Press release -
Basic income could cut poverty to its lowest level for decades
New research involving experts from Northumbria University proposes a new universal basic income model which could cut poverty by more than half, reducing it to its lowest level for 60 years, with no additional calls on public finances.
The report, funded by the Wellcome Trust and led by the Basic Income Conversation and Compass, represents the most substantive attempt yet to assess the impact of a universal basic income (UBI) scheme and the greater income security it provides. It comes 80 years on from the publication of the historic Beveridge Report, which was influential in the founding of the welfare state in the United Kingdom.
The fiscally neutral scheme, proposed by researchers from Landman Economics, the University of Bristol, and the University of York, as well as Northumbria, involves no additional calls on the public finances and no net increase in taxation. The cost would be exactly offset by the extra revenue from internal changes in tax rates and National Insurance Contributions.
Matthew Johnson, a Professor of Politics at Northumbria University, is one of the co-authors of the report, Tackling Poverty: the power of a universal basic income, released today. His research focuses on the links between culture, policy and wellbeing.
Professor Johnson explained: “I appreciate for some people this will seem like a counter-intuitive policy in many ways but, after working on this for several years, I am now convinced that a universal basic income is one of the only multi-purpose policy instruments we have at our disposal for dealing with the crisis of mental and physical health, and regional inequalities, which are becoming more apparent during the current cost of living crisis.
“The multi-disciplinary team involved in this research have concentrated their efforts on coming up with proposals which could make a real impact. If we are serious about levelling up, people need stability so that they have a foundation from which to seize opportunity, be entrepreneurial, build businesses and take risks.”
Under the model, compared to the current system:
- Child poverty falls by more than a half to 12.5%, taking it to below the level of 14.0% in 1977.
- Working-age poverty falls by just over a quarter, from 19.4% to 14.9%.
- Pensioner poverty falls by 54%, from 16.7% to 7.7%. This takes the level of pensioner poverty to well below the lowest post-1961 rate of 14% in the early 1980s.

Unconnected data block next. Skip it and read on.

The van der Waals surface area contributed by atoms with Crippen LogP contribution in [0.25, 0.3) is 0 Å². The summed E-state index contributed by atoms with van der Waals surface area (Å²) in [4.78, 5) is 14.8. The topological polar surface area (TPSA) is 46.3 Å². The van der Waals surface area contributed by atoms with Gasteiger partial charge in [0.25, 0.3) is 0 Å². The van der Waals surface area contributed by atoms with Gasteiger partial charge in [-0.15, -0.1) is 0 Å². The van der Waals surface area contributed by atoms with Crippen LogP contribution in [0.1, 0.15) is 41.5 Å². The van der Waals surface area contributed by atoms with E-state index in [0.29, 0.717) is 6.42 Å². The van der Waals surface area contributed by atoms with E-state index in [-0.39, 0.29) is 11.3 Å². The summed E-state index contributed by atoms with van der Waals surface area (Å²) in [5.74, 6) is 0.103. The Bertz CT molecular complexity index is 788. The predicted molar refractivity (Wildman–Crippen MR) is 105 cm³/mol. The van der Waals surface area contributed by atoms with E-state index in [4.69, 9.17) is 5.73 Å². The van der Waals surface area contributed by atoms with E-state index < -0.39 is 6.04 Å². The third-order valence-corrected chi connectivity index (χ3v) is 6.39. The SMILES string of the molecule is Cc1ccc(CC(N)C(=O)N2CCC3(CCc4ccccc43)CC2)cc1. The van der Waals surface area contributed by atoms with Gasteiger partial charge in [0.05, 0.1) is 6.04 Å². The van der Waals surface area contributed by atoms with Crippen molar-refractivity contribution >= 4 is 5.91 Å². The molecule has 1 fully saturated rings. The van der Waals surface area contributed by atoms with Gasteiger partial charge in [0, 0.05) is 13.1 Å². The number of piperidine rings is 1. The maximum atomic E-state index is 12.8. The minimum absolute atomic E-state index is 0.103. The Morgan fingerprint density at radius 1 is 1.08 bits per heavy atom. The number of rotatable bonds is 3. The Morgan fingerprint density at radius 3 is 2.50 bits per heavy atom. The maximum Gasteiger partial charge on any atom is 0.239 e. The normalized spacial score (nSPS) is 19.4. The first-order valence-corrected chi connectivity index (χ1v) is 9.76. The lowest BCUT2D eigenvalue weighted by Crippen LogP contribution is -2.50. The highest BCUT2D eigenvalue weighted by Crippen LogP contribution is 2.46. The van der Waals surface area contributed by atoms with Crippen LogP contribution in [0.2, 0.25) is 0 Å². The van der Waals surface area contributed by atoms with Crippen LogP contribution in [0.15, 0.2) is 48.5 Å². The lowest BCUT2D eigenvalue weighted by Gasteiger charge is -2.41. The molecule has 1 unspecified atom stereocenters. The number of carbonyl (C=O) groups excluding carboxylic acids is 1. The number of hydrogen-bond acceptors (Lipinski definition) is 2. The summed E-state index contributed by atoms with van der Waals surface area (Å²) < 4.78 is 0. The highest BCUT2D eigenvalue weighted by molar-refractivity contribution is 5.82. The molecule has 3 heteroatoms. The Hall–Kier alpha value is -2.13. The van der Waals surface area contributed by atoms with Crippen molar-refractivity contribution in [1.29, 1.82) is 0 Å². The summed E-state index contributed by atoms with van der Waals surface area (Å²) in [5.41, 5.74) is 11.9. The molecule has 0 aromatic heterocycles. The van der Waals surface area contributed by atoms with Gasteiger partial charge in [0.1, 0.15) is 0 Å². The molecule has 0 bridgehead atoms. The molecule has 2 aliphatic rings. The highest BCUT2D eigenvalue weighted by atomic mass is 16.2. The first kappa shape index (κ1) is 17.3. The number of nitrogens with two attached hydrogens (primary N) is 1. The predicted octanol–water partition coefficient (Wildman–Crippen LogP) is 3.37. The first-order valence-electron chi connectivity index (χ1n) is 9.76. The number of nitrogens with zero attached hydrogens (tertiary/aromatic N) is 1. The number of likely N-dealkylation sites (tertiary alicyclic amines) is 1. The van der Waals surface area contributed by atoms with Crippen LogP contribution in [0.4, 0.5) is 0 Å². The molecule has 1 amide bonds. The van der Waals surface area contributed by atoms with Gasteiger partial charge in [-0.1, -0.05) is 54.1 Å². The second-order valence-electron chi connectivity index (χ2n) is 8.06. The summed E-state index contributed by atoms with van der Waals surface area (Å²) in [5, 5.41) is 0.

- The Gini coefficient – a summary measure of inequality – falls by 12.5%, taking it back towards the peak equality achieved in the 1970s.
- The gains are concentrated among the poorest and the losses among higher income groups
The model involves two broad sets of changes to the existing tax and benefit system:
- A guaranteed set of weekly payments which provide an income floor. These are £41 per child and £63 per adult of working age, making a guaranteed payment of nearly £11,000 a year for a family of four.
- A series of tax adjustments pay for the weekly basic income: the changes involve lowering the personal allowance to £750, a rise in existing tax rates of 3p in the pound and a change in the current system of National Insurance Contributions.
As well as ensuring fiscal neutrality, these changes ensure that the gains are concentrated among the poorest.
Stewart Lansley, a visiting fellow at the University of Bristol, is another co-author of the report. “We keep being told that the alleviation of today’s heightened levels of poverty would be too complex and too expensive,” he said. “This report shows that a basic income is within reach, would be affordable and feasible, and would be a clear route to building a better post-Covid society.”
Neal Lawson, Director of Compass, added: “At a time of skyrocketing poverty, this report shows universal basic income can take us back to the lowest level of child poverty in over 50 years. In showing universal basic income can deliver record low levels of poverty with no extra burden on the nation’s finances, this report makes transformative change a political decision not an economic one.”
Professor Johnson will present the research at an online event, hosted by the Basic Income Conversation, due to take place on 21st June. Find out more here.
Gemma Brown at Northumbria University firstname.lastname@example.org
Lena Swedlow at Compass on email@example.com
Notes to editors:
- All figures come from Tackling Poverty: the power of a universal basic income
- Basic Income Conversation is a campaigning organisation working to elevate and broaden the basic income movement powered by Compass.